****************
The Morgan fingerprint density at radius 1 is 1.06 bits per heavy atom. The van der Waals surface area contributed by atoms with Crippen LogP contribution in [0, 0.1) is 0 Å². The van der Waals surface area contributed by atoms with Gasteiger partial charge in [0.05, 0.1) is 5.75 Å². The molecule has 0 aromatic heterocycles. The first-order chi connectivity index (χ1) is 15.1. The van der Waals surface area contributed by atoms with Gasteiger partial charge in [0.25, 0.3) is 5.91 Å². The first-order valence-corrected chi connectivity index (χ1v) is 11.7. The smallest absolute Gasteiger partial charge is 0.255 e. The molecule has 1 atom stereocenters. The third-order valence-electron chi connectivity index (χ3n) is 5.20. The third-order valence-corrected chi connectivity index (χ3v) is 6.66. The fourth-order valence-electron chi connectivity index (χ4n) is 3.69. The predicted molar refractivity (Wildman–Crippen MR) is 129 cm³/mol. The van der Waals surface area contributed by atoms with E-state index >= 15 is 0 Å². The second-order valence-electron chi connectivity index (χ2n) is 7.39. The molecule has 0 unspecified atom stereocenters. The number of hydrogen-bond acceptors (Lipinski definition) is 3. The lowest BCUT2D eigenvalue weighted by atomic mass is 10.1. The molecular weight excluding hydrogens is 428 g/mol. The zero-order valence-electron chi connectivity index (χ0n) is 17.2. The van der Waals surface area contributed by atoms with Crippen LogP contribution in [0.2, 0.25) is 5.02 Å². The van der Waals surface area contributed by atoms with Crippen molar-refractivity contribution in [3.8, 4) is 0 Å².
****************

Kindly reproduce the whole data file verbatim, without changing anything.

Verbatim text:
The Morgan fingerprint density at radius 1 is 1.06 bits per heavy atom. The van der Waals surface area contributed by atoms with Crippen LogP contribution in [0, 0.1) is 0 Å². The van der Waals surface area contributed by atoms with Gasteiger partial charge in [0.05, 0.1) is 5.75 Å². The molecule has 0 aromatic heterocycles. The first-order chi connectivity index (χ1) is 15.1. The van der Waals surface area contributed by atoms with Gasteiger partial charge in [0.25, 0.3) is 5.91 Å². The first-order valence-corrected chi connectivity index (χ1v) is 11.7. The smallest absolute Gasteiger partial charge is 0.255 e. The molecule has 1 atom stereocenters. The third-order valence-electron chi connectivity index (χ3n) is 5.20. The third-order valence-corrected chi connectivity index (χ3v) is 6.66. The fourth-order valence-electron chi connectivity index (χ4n) is 3.69. The predicted molar refractivity (Wildman–Crippen MR) is 129 cm³/mol. The van der Waals surface area contributed by atoms with E-state index >= 15 is 0 Å². The second-order valence-electron chi connectivity index (χ2n) is 7.39. The molecule has 0 unspecified atom stereocenters. The number of hydrogen-bond acceptors (Lipinski definition) is 3. The lowest BCUT2D eigenvalue weighted by atomic mass is 10.1. The molecular weight excluding hydrogens is 428 g/mol. The zero-order valence-electron chi connectivity index (χ0n) is 17.2. The van der Waals surface area contributed by atoms with Crippen LogP contribution in [0.2, 0.25) is 5.02 Å². The van der Waals surface area contributed by atoms with Crippen molar-refractivity contribution in [3.8, 4) is 0 Å².